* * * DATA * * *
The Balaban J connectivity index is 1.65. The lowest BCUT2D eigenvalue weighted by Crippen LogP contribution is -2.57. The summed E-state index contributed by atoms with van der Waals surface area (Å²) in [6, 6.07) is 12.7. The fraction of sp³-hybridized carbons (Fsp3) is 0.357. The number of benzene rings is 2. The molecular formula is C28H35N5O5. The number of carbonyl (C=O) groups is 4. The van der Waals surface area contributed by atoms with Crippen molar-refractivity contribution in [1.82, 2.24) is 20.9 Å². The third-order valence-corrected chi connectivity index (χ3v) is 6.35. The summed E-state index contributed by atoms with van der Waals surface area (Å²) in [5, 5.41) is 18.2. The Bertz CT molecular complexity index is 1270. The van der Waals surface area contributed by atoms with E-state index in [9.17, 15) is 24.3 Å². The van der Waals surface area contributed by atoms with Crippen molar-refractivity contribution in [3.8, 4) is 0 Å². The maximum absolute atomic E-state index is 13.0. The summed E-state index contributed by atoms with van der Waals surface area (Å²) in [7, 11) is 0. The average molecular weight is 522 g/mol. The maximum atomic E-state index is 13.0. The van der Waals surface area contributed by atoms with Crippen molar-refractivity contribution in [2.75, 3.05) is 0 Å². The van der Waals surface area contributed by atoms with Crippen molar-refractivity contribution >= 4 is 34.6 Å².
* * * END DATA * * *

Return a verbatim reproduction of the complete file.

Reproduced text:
The Balaban J connectivity index is 1.65. The lowest BCUT2D eigenvalue weighted by Crippen LogP contribution is -2.57. The summed E-state index contributed by atoms with van der Waals surface area (Å²) in [6, 6.07) is 12.7. The fraction of sp³-hybridized carbons (Fsp3) is 0.357. The number of benzene rings is 2. The molecular formula is C28H35N5O5. The number of carbonyl (C=O) groups is 4. The van der Waals surface area contributed by atoms with Crippen molar-refractivity contribution in [1.82, 2.24) is 20.9 Å². The third-order valence-corrected chi connectivity index (χ3v) is 6.35. The summed E-state index contributed by atoms with van der Waals surface area (Å²) in [5, 5.41) is 18.2. The Bertz CT molecular complexity index is 1270. The van der Waals surface area contributed by atoms with E-state index in [9.17, 15) is 24.3 Å². The van der Waals surface area contributed by atoms with Crippen molar-refractivity contribution in [3.8, 4) is 0 Å². The maximum absolute atomic E-state index is 13.0. The summed E-state index contributed by atoms with van der Waals surface area (Å²) in [7, 11) is 0. The average molecular weight is 522 g/mol. The maximum atomic E-state index is 13.0. The van der Waals surface area contributed by atoms with Crippen molar-refractivity contribution in [2.75, 3.05) is 0 Å². The van der Waals surface area contributed by atoms with Crippen molar-refractivity contribution >= 4 is 34.6 Å².